CONFERENCE ON MICHELSON-MORLEY EXPERIMENT 383 V. PROFESSOR PAUL S. EPSTEIN (CALIFORNIA INSTITUTE OF technology) The result of Professor Hedrick’s analysis is that the two beams of light acquire a difference of phase d—8 and a difference in direction Aa = ß Fig. 16 in which terms of the fourth order are neglected. Let us now choose the plane in which we observe the fringes as x = o of a cartesian system (Fig. 16). We can then represent the two waves by the formulae (s = light-vector) I 27r I s = A cos — (x cos a+y sin a+c/)+5 , s' = A cos The illumination of the screen is then (x = o, sin a = a) (s-\-s We have maxima, where the argument of the cosine is a multiple of 7r. The position of the central fringe is therefore given by | 3&4 PAUL S. EPSTEIN The distance between two maxima, or the width of the fringes, is given by the equation Ay(a— a^+S — ô' = t , A or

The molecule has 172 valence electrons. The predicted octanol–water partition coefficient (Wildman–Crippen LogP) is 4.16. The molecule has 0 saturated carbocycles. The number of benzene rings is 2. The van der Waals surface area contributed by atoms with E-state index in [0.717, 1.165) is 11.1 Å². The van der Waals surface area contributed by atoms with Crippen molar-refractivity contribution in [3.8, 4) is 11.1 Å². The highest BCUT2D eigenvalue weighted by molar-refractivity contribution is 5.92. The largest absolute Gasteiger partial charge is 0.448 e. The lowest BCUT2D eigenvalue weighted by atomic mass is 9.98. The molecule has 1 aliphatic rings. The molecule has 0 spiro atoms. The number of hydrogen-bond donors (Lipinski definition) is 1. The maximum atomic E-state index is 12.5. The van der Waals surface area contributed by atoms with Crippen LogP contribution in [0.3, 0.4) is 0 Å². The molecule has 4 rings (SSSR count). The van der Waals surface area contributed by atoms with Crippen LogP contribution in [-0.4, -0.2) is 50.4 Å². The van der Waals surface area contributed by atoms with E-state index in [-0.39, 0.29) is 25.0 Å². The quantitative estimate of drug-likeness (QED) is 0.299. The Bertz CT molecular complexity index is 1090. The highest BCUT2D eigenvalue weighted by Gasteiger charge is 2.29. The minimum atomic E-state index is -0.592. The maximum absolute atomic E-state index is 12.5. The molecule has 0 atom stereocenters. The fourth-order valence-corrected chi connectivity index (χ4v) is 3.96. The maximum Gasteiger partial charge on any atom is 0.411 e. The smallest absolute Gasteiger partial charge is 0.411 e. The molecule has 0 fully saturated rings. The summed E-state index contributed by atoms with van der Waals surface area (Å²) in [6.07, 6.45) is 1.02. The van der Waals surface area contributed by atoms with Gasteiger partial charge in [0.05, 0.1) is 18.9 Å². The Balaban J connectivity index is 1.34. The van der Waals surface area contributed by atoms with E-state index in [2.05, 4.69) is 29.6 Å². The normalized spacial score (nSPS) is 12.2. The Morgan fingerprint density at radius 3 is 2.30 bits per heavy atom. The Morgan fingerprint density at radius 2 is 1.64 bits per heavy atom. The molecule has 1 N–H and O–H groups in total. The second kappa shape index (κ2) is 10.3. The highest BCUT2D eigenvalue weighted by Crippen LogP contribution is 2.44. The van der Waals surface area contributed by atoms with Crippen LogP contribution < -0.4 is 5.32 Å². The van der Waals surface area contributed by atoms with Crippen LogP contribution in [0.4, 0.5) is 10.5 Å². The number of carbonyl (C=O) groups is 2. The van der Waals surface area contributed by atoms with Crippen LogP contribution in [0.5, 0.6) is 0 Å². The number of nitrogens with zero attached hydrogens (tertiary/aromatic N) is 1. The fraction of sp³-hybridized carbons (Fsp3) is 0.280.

A y =--—r-t---. (2) a—a 27r Let us first consider the interferometer at rest. We cannot take the ideal adjustment, because then we should have no fringes. Formula (2) shows that we must have a finite difference a , X 5‘io &o 7 2 A y 2*io In the actual experiment, we have in addition to a a—cl' — cio — aé+Aa ,
^ 2t cio — a Aa= - cos 2# = ( W \3 • io Therefore an expansion is permissible: \ / Ô-Ô' Ô-Ô' ( / ( f\2 27T \cto a X 5-5' A Aa yo=-— -—-41 27T a The first term represents the shift due to the difference of phase; the second term is due to the rotation. We see that it is 0.4-io |